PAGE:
In another development, sources suggest firm is seeking a buyer

Gibraltar, rock

Gibraltar-based motor insurer Octagon slipped below its required minimum solvency margin in 2013, according to regulatory filings analysed by Insurance Times.

The company, which writes UK car and van business, is also seeking a capital increase, according to its latest filed accounts.

In another development, two market sources told Insurance Times that Octagon is looking for a buyer, although the company could not be contacted for comment.

Regulatory filings show that Octagon’s available assets for solvency purposes were £7.7m in 2013, £507,000 short of the minimum solvency margin of £8.2m that Gibraltar’s regulator, the Financial Services Commission (FSC), set for the company that year.

This gave the company a solvency margin of 93.8% for 2013.

Octagon made no reference to the solvency margin deficit in its annual accounts for 2013, but the last line of its annual report stated: “The company is in discussions with its shareholders regarding a potential increase in capital.”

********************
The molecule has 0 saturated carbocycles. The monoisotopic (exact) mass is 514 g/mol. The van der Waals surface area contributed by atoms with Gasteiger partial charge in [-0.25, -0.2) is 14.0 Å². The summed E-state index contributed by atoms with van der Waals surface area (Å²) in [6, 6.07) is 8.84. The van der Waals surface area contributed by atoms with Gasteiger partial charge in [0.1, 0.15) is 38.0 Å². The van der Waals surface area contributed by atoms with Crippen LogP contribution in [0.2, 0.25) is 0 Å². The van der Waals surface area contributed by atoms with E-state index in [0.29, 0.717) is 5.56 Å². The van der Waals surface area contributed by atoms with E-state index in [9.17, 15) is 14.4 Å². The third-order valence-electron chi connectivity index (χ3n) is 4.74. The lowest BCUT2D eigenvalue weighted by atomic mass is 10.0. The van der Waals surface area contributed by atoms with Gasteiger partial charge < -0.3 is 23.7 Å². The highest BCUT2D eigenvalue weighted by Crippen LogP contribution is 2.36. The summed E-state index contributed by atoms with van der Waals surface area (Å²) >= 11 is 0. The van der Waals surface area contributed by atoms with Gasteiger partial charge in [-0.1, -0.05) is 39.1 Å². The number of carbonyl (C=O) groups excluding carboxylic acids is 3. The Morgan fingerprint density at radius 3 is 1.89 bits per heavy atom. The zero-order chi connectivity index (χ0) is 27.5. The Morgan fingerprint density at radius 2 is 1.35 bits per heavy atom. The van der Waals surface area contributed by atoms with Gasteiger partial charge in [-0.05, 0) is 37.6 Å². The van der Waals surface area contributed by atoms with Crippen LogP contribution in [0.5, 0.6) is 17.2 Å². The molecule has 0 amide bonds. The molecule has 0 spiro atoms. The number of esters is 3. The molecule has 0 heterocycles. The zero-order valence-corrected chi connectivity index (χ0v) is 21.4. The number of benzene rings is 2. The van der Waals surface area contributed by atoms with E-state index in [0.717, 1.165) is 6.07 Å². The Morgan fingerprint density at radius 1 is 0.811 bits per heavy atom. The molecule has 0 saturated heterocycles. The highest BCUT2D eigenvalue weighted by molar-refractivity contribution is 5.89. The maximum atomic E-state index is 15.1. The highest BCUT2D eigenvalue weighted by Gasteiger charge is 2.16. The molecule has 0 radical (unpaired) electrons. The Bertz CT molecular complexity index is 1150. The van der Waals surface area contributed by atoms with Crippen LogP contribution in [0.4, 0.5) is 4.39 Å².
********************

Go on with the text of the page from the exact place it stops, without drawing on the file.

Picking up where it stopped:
It is unclear whether Octagon has been able to negotiate a capital increase with its shareholders. Calls and emails to managing director Chris Hill were not returned.

Octagon is not alone in its solvency margin issue. Figures from accounting form Deloitte’s annual study of the Gibraltar motor insurance market shows that two companies in the £50m-£99m gross written premium (GWP) range had solvency margins below 100% in 2013.

Several more have solvency margins below 150%, which is the FSC’s interim target in the run-up to Solvency II implementation on 1 January 2016.

The FSC wants all Gibraltar-based insurers to have a solvency margin of at least 200% once Solvency II is implemented, which it estimates is equivalent to Solvency II requirements for the average non-life insurer.

Some believe Gibraltar insurers will face significant challenges in strengthening their capital in time for Solvency II.

Speaking at the Insurance Times Broking in the Motor Revolution conference earlier this week, Bollington group managing director Chris Patterson said: “I am quite interested to see what some of the Solvency II issues in Gibraltar are when they come out in 2016.

“There is an awful lot of capacity out there, there might be in excess in £3bn worth of GWP, and there are rumours that some people will struggle to meet some of the requirements. I am quite interested to see what some of the Solvency II issues in Gibraltar are when they come out in 2016.

“That will bring an element of consolidation and with it threats or opportunities – you choose which one.”

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